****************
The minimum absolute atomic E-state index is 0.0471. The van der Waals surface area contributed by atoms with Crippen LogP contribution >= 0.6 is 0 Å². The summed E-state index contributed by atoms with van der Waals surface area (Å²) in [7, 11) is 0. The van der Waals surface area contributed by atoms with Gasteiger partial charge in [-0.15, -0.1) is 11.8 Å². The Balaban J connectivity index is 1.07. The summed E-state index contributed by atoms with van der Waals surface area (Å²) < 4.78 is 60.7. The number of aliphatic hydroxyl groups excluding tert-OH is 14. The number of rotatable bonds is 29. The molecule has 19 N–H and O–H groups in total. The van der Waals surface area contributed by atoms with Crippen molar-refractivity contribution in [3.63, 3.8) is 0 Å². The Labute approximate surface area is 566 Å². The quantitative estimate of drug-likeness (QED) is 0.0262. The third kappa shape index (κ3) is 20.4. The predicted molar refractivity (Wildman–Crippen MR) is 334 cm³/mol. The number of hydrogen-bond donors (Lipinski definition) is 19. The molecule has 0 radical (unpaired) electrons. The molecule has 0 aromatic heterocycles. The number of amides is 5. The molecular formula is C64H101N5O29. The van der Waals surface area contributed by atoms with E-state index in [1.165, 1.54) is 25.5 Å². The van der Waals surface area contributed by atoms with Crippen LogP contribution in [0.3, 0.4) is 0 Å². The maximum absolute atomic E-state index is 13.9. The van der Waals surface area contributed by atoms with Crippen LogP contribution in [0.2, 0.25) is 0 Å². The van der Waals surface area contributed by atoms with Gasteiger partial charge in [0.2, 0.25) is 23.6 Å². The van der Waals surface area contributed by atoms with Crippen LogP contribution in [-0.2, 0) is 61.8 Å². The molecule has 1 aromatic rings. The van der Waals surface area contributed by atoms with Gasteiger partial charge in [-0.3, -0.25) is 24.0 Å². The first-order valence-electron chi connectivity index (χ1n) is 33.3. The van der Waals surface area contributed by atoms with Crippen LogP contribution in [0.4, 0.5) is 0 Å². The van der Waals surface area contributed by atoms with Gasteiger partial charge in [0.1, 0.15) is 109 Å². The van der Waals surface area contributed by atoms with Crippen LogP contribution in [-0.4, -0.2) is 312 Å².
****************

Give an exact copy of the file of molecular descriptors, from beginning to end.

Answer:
The minimum absolute atomic E-state index is 0.0471. The van der Waals surface area contributed by atoms with Crippen LogP contribution >= 0.6 is 0 Å². The summed E-state index contributed by atoms with van der Waals surface area (Å²) in [7, 11) is 0. The van der Waals surface area contributed by atoms with Gasteiger partial charge in [-0.15, -0.1) is 11.8 Å². The Balaban J connectivity index is 1.07. The summed E-state index contributed by atoms with van der Waals surface area (Å²) < 4.78 is 60.7. The number of aliphatic hydroxyl groups excluding tert-OH is 14. The number of rotatable bonds is 29. The molecule has 19 N–H and O–H groups in total. The van der Waals surface area contributed by atoms with Crippen molar-refractivity contribution in [3.63, 3.8) is 0 Å². The Labute approximate surface area is 566 Å². The quantitative estimate of drug-likeness (QED) is 0.0262. The third kappa shape index (κ3) is 20.4. The predicted molar refractivity (Wildman–Crippen MR) is 334 cm³/mol. The number of hydrogen-bond donors (Lipinski definition) is 19. The molecule has 0 radical (unpaired) electrons. The molecule has 0 aromatic heterocycles. The number of amides is 5. The molecular formula is C64H101N5O29. The van der Waals surface area contributed by atoms with E-state index in [1.165, 1.54) is 25.5 Å². The van der Waals surface area contributed by atoms with Crippen LogP contribution in [0.3, 0.4) is 0 Å². The maximum absolute atomic E-state index is 13.9. The van der Waals surface area contributed by atoms with Crippen LogP contribution in [0.2, 0.25) is 0 Å². The van der Waals surface area contributed by atoms with Gasteiger partial charge in [0.2, 0.25) is 23.6 Å². The van der Waals surface area contributed by atoms with Crippen LogP contribution in [-0.2, 0) is 61.8 Å². The molecule has 1 aromatic rings. The van der Waals surface area contributed by atoms with Gasteiger partial charge in [-0.3, -0.25) is 24.0 Å². The first-order valence-electron chi connectivity index (χ1n) is 33.3. The van der Waals surface area contributed by atoms with Crippen LogP contribution in [0.4, 0.5) is 0 Å². The van der Waals surface area contributed by atoms with Gasteiger partial charge in [0.1, 0.15) is 109 Å². The van der Waals surface area contributed by atoms with Crippen LogP contribution in [-0.4, -0.2) is 312 Å².